Published: 29 May 2007
By: Brian Mains

WPF is a new framework that has many advanced capabilities. Animations are one of those capabilities, where an object can be animated via rotating, stretching, scaling, moving it across the screen, changing its color, etc. This article will show some of the basic animations.


Windows Presentation Foundation (WPF) is a next-generation application development tool that ties together many different technologies: document data, audio, video, 2D/3D graphic rendering, etc. It has the ability to perform animation on the objects available, and this article will show some of the various animations that can be performed.

Color Animation

It is possible to change the color of a control from one to another through the use of the ColorAnimation class. There are a variety of animations available, from animating colors, ints, doubles, and many more. Check the references for more information on the complete listing. The DoubleAnimation class is used for animating double values, such as X/Y coordinates, Width values, as we will see later.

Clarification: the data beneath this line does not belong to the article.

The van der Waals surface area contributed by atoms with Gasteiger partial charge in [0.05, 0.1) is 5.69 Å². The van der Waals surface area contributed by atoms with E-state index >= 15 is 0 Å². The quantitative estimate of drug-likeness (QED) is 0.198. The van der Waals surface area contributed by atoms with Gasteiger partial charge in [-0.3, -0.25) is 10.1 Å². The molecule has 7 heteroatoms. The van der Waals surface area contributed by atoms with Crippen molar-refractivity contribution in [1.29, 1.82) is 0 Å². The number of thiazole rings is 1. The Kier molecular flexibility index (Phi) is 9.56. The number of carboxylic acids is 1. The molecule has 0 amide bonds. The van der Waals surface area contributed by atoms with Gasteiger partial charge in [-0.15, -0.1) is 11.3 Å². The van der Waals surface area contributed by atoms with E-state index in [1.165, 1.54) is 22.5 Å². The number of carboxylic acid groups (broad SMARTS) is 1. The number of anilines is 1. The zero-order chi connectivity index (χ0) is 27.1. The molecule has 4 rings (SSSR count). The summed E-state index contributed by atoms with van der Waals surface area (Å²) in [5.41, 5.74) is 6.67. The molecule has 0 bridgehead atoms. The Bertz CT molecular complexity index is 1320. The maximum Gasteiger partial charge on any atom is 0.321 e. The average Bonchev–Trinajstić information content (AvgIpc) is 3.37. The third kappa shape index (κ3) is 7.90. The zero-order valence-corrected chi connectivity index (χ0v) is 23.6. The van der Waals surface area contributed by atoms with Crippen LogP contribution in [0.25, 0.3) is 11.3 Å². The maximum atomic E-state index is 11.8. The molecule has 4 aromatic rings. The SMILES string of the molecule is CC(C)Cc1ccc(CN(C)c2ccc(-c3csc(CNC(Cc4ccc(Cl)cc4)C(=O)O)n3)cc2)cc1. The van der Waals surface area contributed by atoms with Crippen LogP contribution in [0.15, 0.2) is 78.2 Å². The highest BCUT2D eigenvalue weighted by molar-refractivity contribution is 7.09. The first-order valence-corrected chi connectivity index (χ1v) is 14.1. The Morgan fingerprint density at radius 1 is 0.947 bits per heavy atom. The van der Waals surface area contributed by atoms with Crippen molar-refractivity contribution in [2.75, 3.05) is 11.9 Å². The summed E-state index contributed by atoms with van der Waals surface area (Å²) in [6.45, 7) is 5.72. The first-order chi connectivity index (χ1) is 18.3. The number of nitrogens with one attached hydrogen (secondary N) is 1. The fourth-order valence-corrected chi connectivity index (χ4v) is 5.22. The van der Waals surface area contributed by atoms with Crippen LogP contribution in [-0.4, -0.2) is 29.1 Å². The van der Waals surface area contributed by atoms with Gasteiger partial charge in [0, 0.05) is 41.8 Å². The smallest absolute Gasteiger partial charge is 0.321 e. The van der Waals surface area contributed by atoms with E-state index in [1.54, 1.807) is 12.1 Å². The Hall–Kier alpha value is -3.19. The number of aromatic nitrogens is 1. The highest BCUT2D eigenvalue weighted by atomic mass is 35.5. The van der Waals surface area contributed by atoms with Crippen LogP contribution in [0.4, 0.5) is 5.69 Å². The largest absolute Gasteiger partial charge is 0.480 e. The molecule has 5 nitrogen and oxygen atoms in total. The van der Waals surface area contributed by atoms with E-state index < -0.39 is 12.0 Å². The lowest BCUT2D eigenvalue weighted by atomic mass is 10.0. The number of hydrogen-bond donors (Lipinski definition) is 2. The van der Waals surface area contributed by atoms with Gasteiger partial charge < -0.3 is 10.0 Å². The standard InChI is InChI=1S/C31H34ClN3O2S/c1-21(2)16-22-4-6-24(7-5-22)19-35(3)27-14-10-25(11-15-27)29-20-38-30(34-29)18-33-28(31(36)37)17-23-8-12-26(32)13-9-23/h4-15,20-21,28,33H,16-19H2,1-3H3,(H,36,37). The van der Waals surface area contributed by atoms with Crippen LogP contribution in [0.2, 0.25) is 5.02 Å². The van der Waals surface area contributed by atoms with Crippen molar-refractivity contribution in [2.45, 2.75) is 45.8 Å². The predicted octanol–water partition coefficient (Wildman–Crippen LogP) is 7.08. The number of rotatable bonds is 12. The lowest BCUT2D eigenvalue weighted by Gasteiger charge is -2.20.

An animation is part of a Storyboard; it must be an element of the Storyboard class, which can contain one or more animations that run sequentially, or in parallel. To automatically begin a storyboard, you can wrap the Storyboard element within a BeginStoryboard element, which automatically starts the children Storyboard. There are other actions that can control the storyboard, such as PauseStoryboard, StopStoryboard, etc.

Each control has a Triggers collection, which an EventTrigger (such as loading, clicking, etc.) can be used to trigger the beginning of a storyboard. There are many types of triggers, but the event trigger is the most common one for combining an action with an animation. Below is a control that has the ability to change color when you click it. It defines a template for the button's interface, essentially overriding the default implementation. It has a width of 50, height of 25, and aligns to the left.